Tesco and The Environment Agency's Websites

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Tesco is Britain's largest food retailer. It employs over 240,000 people worldwide and last year made a net profit of over 1 billion. It has been "leading the trial experimentation of electronic shopping in its sector" (De Kare-Silver, 2000) and its website is one of the most regularly visited in the UK with over one million registered users. The site offers over 20,000 different products for sale, including groceries, CDs, DVDs, videos, books, electrical goods, clothes, flowers as well as personal finance. (Tesco, 2001).

"The information on our website forms an important part of our commitment to corporate social responsibility. It illustrates the steps Tesco takes to contribute to the communities we serve, whilst outlining some of the specific achievements we have made in reducing our environmental impacts during 2000/2001" (Terry Leahy, Chief Executive, Tesco PLC, 2001).

One major way in which Tesco and the Environment Agency are improving relations with their customers through their websites is by providing a substantial amount of information online. The Environment Agency provides information as part of its legal duties and through the Environment Information Regulations. The website is an additional medium for viewing this large document portfolio which includes its Environmental Vision, setting out its aims and objectives; Corporate Plans, outlining its three-year targets; Annual Reports and Accounts; Yearly Environmental Reports; Research & Development Results and Projects and also Statistics on such issues as bathing water quality and pollution incidences.

It also publishes the minutes of its meetings on its website. The general public are encouraged to actively participate in the agency's Open Board meetings, Statutory Committee meetings and Area Environment Group meetings, which were set up to "include community issues". To improve relations with the public in future, the agency could hold online meetings on its website, which could be accessed by many more people than at present. Referring back to its "Environmental Vision" which states that it needs the co-operation and input from as many people as possible to achieve its goals, it would seem logical to hold the open meetings in a forum that provided maximum accessibility.

Similarly, Tesco publishes a large amount of information on its website. The site outlines the company aims and objectives and states its responsibilities to customers, suppliers and investors. It also contains useful information on issues that are of concern to consumers such as organic farming and GM foods. The site acts as a useful public relations tool, incorporating a section entitled: "Tesco and farming questions and answers", where it defends and justifies what it perceives as misconceptions about the exploitation of farmers by supermarkets. It answers such questions as: "Are supermarkets making excessive profits at the expense of farmers?" and "Do supermarkets have too much power over suppliers and farmers?" It then goes on to cite the example of how Tesco is buying "some of the two million 'light' lambs produced by British farmers for the continental market" which farmers feared they wouldn't be able to sell due to an export ban. All this comes at a time when British agriculture is recoiling from the devastation caused during the BSE and foot-and-mouth crises. It states how "Tesco has stuck by British farmers throughout the foot-and-mouth crisis and this is another way we can hep the industry get back on its feet" (Tesco, 2001).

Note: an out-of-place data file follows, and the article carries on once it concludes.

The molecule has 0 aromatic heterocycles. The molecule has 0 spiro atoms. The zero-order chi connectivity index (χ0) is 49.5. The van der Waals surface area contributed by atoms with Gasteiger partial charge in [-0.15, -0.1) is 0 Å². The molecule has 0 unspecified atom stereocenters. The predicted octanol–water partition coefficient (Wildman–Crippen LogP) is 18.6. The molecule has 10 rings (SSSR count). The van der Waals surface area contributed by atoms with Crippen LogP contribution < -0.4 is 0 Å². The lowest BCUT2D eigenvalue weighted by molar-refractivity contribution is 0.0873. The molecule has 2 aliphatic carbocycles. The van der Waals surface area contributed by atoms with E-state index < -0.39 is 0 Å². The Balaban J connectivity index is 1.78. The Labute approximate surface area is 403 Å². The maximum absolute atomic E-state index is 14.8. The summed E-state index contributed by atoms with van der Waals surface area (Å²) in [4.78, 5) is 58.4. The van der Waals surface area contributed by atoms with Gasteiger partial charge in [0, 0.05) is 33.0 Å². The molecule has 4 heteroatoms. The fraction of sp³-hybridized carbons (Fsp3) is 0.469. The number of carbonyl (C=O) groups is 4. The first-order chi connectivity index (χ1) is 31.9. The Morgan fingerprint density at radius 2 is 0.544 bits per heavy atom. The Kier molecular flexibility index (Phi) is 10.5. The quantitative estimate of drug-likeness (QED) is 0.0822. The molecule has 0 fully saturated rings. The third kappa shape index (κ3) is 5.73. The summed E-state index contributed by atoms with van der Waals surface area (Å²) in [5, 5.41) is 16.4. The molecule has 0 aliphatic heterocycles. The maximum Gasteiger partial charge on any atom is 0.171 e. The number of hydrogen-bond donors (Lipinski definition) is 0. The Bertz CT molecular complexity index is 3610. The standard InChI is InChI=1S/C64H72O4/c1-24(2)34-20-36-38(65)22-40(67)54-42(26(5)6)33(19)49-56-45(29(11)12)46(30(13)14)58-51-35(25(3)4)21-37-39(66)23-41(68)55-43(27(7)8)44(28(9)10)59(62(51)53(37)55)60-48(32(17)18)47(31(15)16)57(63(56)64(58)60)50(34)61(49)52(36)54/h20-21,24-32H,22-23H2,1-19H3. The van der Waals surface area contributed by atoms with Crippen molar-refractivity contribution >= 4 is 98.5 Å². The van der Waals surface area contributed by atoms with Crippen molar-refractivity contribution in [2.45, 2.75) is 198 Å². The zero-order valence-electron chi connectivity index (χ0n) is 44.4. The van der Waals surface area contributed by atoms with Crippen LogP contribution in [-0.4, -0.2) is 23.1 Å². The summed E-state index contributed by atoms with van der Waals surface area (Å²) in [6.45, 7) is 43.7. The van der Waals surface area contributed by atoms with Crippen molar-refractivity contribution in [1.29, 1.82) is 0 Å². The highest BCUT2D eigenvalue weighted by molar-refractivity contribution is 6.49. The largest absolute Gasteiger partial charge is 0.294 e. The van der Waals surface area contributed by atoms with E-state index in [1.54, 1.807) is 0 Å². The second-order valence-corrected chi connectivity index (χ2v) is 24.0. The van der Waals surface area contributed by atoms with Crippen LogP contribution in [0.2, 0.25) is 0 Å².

Both websites enrich the customer's browsing experience by providing additional features that are unique to their websites. Tesco's website contains a rather large collection of news release articles, which provide detailed information on the company's activities over the past few years, together with Notes to Editors.

The Environment Agency has an "easy-to-use" interactive feature called "What's in your backyard" where browsers can retrieve environmental information right down to local level. This includes floodplain maps that show areas at risk to flooding and maps of main rivers for each area covered by the organisations Statutory Flood Defence Committees. The section also includes a Pollution Inventory revealing the amount and type of pollution-released from large industrial sites. The Pollution Inventory, together with other information on issues such as bathing water quality is updated regularly, users being able to view data on a "week-by-week" basis.

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Publication Date: Monday 14th July, 2003
Author: Ukwdc View profile

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